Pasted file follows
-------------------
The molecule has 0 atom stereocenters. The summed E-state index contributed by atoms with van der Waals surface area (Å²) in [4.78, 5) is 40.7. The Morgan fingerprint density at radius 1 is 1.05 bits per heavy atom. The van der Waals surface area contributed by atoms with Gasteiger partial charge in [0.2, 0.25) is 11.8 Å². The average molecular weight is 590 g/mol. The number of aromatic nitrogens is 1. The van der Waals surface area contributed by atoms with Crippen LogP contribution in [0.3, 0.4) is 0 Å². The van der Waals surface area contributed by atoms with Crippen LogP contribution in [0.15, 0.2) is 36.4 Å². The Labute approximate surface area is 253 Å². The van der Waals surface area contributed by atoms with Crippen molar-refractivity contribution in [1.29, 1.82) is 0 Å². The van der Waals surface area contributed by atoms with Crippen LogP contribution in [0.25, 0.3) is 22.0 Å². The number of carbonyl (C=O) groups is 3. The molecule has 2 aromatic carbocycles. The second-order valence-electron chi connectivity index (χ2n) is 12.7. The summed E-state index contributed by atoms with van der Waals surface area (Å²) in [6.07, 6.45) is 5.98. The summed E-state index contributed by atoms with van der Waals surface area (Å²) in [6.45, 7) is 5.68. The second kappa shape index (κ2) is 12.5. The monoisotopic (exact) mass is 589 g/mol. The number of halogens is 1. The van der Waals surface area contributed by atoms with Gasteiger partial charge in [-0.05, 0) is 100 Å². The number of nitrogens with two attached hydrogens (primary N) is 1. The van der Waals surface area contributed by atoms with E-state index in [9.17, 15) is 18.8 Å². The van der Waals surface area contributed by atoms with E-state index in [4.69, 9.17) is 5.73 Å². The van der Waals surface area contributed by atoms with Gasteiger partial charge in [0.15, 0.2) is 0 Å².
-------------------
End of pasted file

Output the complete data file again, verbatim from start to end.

The molecule has 0 atom stereocenters. The summed E-state index contributed by atoms with van der Waals surface area (Å²) in [4.78, 5) is 40.7. The Morgan fingerprint density at radius 1 is 1.05 bits per heavy atom. The van der Waals surface area contributed by atoms with Gasteiger partial charge in [0.2, 0.25) is 11.8 Å². The average molecular weight is 590 g/mol. The number of aromatic nitrogens is 1. The van der Waals surface area contributed by atoms with Crippen LogP contribution in [0.3, 0.4) is 0 Å². The van der Waals surface area contributed by atoms with Crippen LogP contribution in [0.15, 0.2) is 36.4 Å². The Labute approximate surface area is 253 Å². The van der Waals surface area contributed by atoms with Crippen molar-refractivity contribution in [1.29, 1.82) is 0 Å². The van der Waals surface area contributed by atoms with Crippen LogP contribution in [0.25, 0.3) is 22.0 Å². The number of carbonyl (C=O) groups is 3. The molecule has 2 aromatic carbocycles. The second-order valence-electron chi connectivity index (χ2n) is 12.7. The summed E-state index contributed by atoms with van der Waals surface area (Å²) in [6.07, 6.45) is 5.98. The summed E-state index contributed by atoms with van der Waals surface area (Å²) in [6.45, 7) is 5.68. The second kappa shape index (κ2) is 12.5. The monoisotopic (exact) mass is 589 g/mol. The number of halogens is 1. The van der Waals surface area contributed by atoms with Gasteiger partial charge in [-0.05, 0) is 100 Å². The number of nitrogens with two attached hydrogens (primary N) is 1. The van der Waals surface area contributed by atoms with E-state index in [9.17, 15) is 18.8 Å². The van der Waals surface area contributed by atoms with E-state index in [4.69, 9.17) is 5.73 Å². The van der Waals surface area contributed by atoms with Gasteiger partial charge in [0.15, 0.2) is 0 Å².